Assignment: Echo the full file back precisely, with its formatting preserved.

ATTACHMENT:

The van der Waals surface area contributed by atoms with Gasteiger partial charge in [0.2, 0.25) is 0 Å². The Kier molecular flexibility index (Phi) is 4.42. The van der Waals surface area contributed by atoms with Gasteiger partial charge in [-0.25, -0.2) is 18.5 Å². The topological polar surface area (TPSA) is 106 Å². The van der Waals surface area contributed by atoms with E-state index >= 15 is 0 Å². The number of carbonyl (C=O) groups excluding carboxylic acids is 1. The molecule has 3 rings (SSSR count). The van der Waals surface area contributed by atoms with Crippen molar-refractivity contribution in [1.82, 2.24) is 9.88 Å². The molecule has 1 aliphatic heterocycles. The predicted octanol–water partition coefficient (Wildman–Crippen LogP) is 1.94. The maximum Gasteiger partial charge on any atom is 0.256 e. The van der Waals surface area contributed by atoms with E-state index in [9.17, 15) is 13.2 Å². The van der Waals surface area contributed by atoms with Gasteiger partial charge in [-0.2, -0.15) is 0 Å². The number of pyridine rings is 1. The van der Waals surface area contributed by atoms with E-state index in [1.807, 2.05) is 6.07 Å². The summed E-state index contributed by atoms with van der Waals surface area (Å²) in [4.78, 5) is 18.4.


The van der Waals surface area contributed by atoms with Gasteiger partial charge in [0.2, 0.25) is 0 Å². The Kier molecular flexibility index (Phi) is 4.42. The van der Waals surface area contributed by atoms with Gasteiger partial charge in [-0.25, -0.2) is 18.5 Å². The topological polar surface area (TPSA) is 106 Å². The van der Waals surface area contributed by atoms with E-state index >= 15 is 0 Å². The number of carbonyl (C=O) groups excluding carboxylic acids is 1. The molecule has 3 rings (SSSR count). The van der Waals surface area contributed by atoms with Crippen molar-refractivity contribution in [1.82, 2.24) is 9.88 Å². The molecule has 1 aliphatic heterocycles. The predicted octanol–water partition coefficient (Wildman–Crippen LogP) is 1.94. The maximum Gasteiger partial charge on any atom is 0.256 e. The van der Waals surface area contributed by atoms with E-state index in [9.17, 15) is 13.2 Å². The van der Waals surface area contributed by atoms with Gasteiger partial charge in [-0.2, -0.15) is 0 Å². The number of pyridine rings is 1. The van der Waals surface area contributed by atoms with E-state index in [1.807, 2.05) is 6.07 Å². The summed E-state index contributed by atoms with van der Waals surface area (Å²) in [4.78, 5) is 18.4.